Despite having made significant gains in education, women in MENA are much less likely to have full time employment than women in other regions. Women face many barriers to employment, as made evident by the high female unemployment rates. However, for the women who overcome these barriers, the results are inspiring. Female-owned businesses account for just 13% of the businesses in the region. These firms share many of the many of the characteristics of male-owned ones: they export just as much - with the exception of in Egypt, Jordan, and Morocco, where female-owned firms export more than their counterparts. They are often just as big in size, hire workers of similar skills levels, and work in similar sectors of the economy.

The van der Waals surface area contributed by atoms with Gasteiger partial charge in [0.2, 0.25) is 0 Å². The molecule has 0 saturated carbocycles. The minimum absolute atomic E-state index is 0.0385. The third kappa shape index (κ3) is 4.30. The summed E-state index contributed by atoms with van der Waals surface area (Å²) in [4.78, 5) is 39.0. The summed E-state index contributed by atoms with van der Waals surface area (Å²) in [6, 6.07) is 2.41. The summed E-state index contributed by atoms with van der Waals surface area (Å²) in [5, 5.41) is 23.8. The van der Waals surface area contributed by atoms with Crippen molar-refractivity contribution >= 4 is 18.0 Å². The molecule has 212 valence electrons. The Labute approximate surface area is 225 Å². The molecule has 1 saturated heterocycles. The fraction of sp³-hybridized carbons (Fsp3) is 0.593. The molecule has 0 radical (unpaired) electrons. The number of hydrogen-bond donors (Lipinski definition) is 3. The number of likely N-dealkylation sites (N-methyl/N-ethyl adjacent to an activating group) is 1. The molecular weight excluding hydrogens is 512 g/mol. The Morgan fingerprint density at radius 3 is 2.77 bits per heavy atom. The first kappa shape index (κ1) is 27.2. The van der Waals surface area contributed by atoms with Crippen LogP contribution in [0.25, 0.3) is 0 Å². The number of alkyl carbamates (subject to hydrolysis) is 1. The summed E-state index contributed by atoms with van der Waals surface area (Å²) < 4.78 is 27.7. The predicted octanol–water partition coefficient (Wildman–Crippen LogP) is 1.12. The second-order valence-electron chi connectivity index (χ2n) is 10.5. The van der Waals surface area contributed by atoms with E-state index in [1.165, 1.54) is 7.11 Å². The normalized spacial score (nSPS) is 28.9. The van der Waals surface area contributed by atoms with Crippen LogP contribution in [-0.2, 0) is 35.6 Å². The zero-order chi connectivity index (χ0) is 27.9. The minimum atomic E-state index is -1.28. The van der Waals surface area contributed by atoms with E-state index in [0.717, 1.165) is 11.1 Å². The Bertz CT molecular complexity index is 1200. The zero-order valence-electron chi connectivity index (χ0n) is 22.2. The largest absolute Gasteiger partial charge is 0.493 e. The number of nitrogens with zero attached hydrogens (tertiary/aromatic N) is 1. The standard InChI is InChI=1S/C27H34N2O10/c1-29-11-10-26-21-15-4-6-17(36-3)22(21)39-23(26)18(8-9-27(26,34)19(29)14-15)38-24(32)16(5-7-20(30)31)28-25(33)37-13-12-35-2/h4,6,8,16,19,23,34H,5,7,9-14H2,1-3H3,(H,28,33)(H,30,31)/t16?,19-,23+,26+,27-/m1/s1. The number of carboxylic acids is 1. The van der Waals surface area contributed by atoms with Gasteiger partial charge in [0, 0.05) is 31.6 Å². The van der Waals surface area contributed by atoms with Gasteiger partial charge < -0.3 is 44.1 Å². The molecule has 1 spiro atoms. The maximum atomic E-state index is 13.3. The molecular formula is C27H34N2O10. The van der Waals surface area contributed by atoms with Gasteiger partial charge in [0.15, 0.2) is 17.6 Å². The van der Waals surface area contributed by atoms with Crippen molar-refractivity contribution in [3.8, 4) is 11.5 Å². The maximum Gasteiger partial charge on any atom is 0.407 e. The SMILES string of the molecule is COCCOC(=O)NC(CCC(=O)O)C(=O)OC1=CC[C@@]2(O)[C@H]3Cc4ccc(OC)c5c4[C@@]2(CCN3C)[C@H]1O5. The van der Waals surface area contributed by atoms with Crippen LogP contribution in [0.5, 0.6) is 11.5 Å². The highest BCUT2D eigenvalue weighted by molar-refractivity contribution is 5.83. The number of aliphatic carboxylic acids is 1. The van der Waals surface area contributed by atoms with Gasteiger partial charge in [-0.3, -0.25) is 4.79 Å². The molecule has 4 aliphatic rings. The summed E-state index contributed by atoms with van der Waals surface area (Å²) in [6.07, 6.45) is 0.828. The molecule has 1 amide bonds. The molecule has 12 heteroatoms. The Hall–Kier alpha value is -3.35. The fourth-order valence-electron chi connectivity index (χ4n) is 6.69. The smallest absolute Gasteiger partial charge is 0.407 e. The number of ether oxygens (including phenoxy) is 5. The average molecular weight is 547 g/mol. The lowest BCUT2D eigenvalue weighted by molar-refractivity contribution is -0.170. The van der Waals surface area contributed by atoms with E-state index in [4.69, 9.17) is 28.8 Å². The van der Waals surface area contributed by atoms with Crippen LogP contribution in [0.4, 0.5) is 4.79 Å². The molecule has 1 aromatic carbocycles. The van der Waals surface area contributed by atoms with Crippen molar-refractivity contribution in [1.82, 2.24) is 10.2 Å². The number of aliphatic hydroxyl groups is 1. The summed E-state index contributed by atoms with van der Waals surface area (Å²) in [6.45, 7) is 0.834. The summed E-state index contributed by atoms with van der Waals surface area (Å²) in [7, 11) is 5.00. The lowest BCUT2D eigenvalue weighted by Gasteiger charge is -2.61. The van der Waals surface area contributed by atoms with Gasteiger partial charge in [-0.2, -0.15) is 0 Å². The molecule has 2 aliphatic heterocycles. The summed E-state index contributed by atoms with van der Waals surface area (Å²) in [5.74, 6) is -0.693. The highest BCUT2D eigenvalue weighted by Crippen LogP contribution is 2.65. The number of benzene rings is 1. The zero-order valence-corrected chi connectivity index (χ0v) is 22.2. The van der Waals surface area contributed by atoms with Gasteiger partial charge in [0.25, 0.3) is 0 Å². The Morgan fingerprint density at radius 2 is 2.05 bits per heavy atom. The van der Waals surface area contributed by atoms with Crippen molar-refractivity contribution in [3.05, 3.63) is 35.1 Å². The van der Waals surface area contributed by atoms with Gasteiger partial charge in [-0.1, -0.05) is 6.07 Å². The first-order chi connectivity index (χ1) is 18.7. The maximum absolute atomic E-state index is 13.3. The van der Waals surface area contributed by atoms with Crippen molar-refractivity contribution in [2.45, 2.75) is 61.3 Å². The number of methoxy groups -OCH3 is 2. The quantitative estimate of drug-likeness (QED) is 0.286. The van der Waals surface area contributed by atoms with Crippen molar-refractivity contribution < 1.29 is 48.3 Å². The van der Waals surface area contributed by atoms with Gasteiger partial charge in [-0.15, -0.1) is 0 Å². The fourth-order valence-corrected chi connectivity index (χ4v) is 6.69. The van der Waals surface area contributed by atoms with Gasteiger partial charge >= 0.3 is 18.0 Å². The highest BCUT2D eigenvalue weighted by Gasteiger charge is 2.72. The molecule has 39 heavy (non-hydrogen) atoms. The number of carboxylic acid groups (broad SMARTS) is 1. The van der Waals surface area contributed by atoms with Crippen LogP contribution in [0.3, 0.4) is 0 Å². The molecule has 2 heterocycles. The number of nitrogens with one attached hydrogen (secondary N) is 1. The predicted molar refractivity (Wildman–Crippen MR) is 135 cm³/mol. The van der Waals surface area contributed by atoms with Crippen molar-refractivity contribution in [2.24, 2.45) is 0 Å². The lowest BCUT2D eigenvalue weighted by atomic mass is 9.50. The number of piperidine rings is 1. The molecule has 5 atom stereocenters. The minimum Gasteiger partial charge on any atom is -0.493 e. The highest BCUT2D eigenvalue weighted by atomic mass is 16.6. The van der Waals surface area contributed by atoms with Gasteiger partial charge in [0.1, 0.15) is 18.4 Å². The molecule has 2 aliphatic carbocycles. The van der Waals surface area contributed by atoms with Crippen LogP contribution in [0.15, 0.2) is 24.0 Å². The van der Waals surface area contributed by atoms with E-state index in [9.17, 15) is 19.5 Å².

However, women’s entrepreneurship in MENA isn’t reaching its full potential. Attitudes toward women and work may be less favorable to working women and to entrepreneurship and risks to entrepreneurs in the region still remain high. Women entrepreneurs must play a greater than in the past, creating more and better jobs, diversifying economies into modern sectors, and empowering other women. Greater women’s participation in the economy through women’s entrepreneurship can bring more women into leadership positions in society and can help the region reach better gender equity.